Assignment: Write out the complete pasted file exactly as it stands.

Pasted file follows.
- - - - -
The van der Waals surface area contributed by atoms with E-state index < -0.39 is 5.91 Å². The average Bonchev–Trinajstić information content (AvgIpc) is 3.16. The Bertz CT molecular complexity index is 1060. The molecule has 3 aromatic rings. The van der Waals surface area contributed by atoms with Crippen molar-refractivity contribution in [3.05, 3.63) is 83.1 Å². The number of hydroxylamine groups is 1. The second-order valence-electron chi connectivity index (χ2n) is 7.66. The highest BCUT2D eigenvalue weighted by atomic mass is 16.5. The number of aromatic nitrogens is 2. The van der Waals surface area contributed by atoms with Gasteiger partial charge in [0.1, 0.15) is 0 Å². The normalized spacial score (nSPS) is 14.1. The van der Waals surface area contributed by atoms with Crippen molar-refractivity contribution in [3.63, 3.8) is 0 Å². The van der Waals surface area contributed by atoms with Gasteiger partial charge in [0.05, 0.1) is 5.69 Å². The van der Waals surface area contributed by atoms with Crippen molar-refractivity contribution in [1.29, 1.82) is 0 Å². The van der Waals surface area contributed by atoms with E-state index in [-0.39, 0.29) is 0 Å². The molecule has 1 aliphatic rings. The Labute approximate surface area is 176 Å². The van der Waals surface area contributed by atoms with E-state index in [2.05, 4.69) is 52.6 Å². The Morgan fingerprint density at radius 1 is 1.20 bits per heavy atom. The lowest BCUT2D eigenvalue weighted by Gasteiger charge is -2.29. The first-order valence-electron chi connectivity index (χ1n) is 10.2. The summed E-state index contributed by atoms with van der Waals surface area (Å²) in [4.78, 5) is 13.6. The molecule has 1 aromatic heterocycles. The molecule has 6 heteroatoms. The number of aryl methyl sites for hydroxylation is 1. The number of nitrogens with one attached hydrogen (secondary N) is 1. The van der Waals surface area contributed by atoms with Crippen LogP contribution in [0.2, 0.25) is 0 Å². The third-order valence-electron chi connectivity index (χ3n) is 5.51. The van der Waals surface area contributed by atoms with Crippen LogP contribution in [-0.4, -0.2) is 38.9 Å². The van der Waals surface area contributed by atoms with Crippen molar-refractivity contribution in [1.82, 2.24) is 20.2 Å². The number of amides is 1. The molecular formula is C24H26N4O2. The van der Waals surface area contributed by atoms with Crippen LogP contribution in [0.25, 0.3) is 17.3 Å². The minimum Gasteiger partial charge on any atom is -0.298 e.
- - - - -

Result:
The van der Waals surface area contributed by atoms with E-state index < -0.39 is 5.91 Å². The average Bonchev–Trinajstić information content (AvgIpc) is 3.16. The Bertz CT molecular complexity index is 1060. The molecule has 3 aromatic rings. The van der Waals surface area contributed by atoms with Crippen molar-refractivity contribution in [3.05, 3.63) is 83.1 Å². The number of hydroxylamine groups is 1. The second-order valence-electron chi connectivity index (χ2n) is 7.66. The highest BCUT2D eigenvalue weighted by atomic mass is 16.5. The number of aromatic nitrogens is 2. The van der Waals surface area contributed by atoms with Gasteiger partial charge in [0.1, 0.15) is 0 Å². The normalized spacial score (nSPS) is 14.1. The van der Waals surface area contributed by atoms with Crippen molar-refractivity contribution in [3.63, 3.8) is 0 Å². The van der Waals surface area contributed by atoms with Gasteiger partial charge in [0.05, 0.1) is 5.69 Å². The van der Waals surface area contributed by atoms with Crippen molar-refractivity contribution in [1.29, 1.82) is 0 Å². The van der Waals surface area contributed by atoms with E-state index in [-0.39, 0.29) is 0 Å². The molecule has 1 aliphatic rings. The Labute approximate surface area is 176 Å². The van der Waals surface area contributed by atoms with E-state index in [2.05, 4.69) is 52.6 Å². The Morgan fingerprint density at radius 1 is 1.20 bits per heavy atom. The lowest BCUT2D eigenvalue weighted by Gasteiger charge is -2.29. The first-order valence-electron chi connectivity index (χ1n) is 10.2. The summed E-state index contributed by atoms with van der Waals surface area (Å²) in [4.78, 5) is 13.6. The molecule has 1 aromatic heterocycles. The molecule has 6 heteroatoms. The number of aryl methyl sites for hydroxylation is 1. The number of nitrogens with one attached hydrogen (secondary N) is 1. The van der Waals surface area contributed by atoms with Crippen LogP contribution in [0.2, 0.25) is 0 Å². The third-order valence-electron chi connectivity index (χ3n) is 5.51. The van der Waals surface area contributed by atoms with Crippen LogP contribution in [-0.4, -0.2) is 38.9 Å². The van der Waals surface area contributed by atoms with Crippen molar-refractivity contribution in [1.82, 2.24) is 20.2 Å². The number of amides is 1. The molecular formula is C24H26N4O2. The van der Waals surface area contributed by atoms with Crippen LogP contribution in [0.25, 0.3) is 17.3 Å². The minimum Gasteiger partial charge on any atom is -0.298 e.